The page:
August 12, 2020
FISHING INTO THE FUTURE – THE HERRING FISHERY IN EASTERN CANADA
Moncton N.B., - The Fisheries Resource Conservation Council released today to the Minister of Fisheries and Oceans, its strategic conservation framework for Atlantic herring entitled Fishing into the Future: The herring Fishery in eastern Canada.
During the 2008 winter months, the FRCC held a series of 15 public consultations with stakeholders throughout Atlantic Canada and Québec. The Council also received written briefs from interested parties.
The report provides 10 recommendations aimed at identifying actions that can be taken by governments and the herring industry to secure sound management and harvesting practices. During its consultations, the FRCC asked stakeholders to provide input on science, fishing practices, management and the ecosystem.
Given the diversity of the fisheries that rely on herring as a resource (i.e. weir fishery in the Bay of Fundy, bait fisheries for lobster and snow crab fisheries, a commercial herring fishery and others) the Council looked at general weaknesses and strengths in the fisheries. The goal was to provide advice to support a sustainable harvest. The recommendations are directed at the conservation and management of fisheries.
The FRCC’s recommendations take into account the realities of the fisheries and the resources available to both industry and Fisheries and Oceans. The recommendations suggest minimum measures that should be adopted in all areas. Such measures include implementing a minimum of one abundance indicator for each stock and recommending that objectives be set through a series of Integrated Fisheries Management Plans.
Hence, Council’s advice is general in nature with the exception of recommended action for 4T spring spawning herring. The Council has determined that this resource is in a critical state and immediate action should be taken to further protect and restore 4T spring spawning herring.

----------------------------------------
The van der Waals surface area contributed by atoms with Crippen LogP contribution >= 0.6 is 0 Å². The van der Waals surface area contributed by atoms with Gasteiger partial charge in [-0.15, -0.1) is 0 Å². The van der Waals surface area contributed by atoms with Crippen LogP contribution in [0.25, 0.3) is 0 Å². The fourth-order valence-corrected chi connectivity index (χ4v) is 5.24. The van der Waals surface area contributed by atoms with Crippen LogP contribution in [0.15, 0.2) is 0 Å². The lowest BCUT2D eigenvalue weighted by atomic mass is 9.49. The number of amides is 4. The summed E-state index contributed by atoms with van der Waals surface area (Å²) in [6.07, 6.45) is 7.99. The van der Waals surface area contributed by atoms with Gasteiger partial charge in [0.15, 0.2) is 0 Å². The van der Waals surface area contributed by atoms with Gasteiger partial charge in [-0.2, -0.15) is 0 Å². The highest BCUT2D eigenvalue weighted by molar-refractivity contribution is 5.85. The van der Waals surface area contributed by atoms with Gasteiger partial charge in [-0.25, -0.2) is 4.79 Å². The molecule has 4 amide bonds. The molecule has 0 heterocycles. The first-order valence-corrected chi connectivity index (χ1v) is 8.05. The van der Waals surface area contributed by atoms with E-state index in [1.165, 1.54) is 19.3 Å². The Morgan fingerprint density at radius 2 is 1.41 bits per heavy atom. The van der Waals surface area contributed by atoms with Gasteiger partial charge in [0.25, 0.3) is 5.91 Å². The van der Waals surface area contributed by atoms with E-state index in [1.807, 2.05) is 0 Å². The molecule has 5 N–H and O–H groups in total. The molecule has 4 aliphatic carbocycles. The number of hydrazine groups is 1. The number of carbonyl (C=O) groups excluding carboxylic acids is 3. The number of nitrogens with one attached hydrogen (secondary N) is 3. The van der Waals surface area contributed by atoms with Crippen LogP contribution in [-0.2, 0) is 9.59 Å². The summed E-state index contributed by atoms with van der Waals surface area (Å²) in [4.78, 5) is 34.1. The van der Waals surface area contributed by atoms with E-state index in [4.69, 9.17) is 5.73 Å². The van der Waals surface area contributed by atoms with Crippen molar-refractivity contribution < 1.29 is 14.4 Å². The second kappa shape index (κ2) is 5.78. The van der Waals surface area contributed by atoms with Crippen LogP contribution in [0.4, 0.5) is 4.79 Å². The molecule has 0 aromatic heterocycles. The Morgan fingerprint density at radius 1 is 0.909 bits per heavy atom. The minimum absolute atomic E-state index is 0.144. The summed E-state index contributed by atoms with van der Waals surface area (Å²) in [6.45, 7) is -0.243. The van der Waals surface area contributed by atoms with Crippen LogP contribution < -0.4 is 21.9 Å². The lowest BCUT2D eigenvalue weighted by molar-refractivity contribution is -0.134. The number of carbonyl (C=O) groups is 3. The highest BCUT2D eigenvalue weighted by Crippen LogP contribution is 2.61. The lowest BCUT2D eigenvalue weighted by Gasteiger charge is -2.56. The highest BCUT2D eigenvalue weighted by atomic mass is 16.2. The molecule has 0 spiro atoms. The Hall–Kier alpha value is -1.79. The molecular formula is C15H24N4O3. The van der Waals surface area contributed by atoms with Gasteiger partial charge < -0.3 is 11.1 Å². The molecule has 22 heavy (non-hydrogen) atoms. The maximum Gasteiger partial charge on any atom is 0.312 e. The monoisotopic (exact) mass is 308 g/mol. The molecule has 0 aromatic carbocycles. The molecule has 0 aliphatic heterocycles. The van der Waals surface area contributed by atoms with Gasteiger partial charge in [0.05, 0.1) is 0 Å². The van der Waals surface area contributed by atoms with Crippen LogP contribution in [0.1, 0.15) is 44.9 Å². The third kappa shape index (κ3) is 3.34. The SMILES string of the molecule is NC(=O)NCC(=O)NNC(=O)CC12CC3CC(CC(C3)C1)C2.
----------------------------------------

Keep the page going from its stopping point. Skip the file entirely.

Council recognizes the importance of sourcing herring as bait in support of such key fisheries as the lobster, crab, tuna fisheries, etc. The Council also recognizes the importance of accounting for all removals in order to provide proper scientific assessment.
The Council recommends the renewals of all the Fishery Management Plans for herring. The FRCC outlines the importance of herring as a forage species and is suggesting that industry and DFO incorporate an ecosystem based approach to decision making. The risk assessment approach will provide a process by which industry would identify potential threats to the resource and fisheries and allow for mitigating measures to counter any negative impacts, including those of human activities outside the fisheries.
“Many recommendations are directed towards increasing shared decision-making between DFO and stakeholders,” noted Mr. Jean Guy d’Entremont, Chairman of the FRCC. The report also highlights the problems associated with poor fishing practices. “Unfortunately, despite efforts from some harvesters and processors, Atlantic Canada herring has a poor reputation on the international market. Industry, DFO and provinces need to establish ground rules aimed at fostering a higher quality product which will result in increased benefits to all,” added Mr. d’Entremont.
Finally, the FRCC recommends that a policy for closed area be developed through an open and transparent process. The Council has acknowledged the use of closed areas for management and conservation purposes. It is of the view that DFO should establish a clear policy and provide guidance to industry based on long-term objectives.
The full text of the report is available on the FRCC’s website at www.frcc-ccrh.ca
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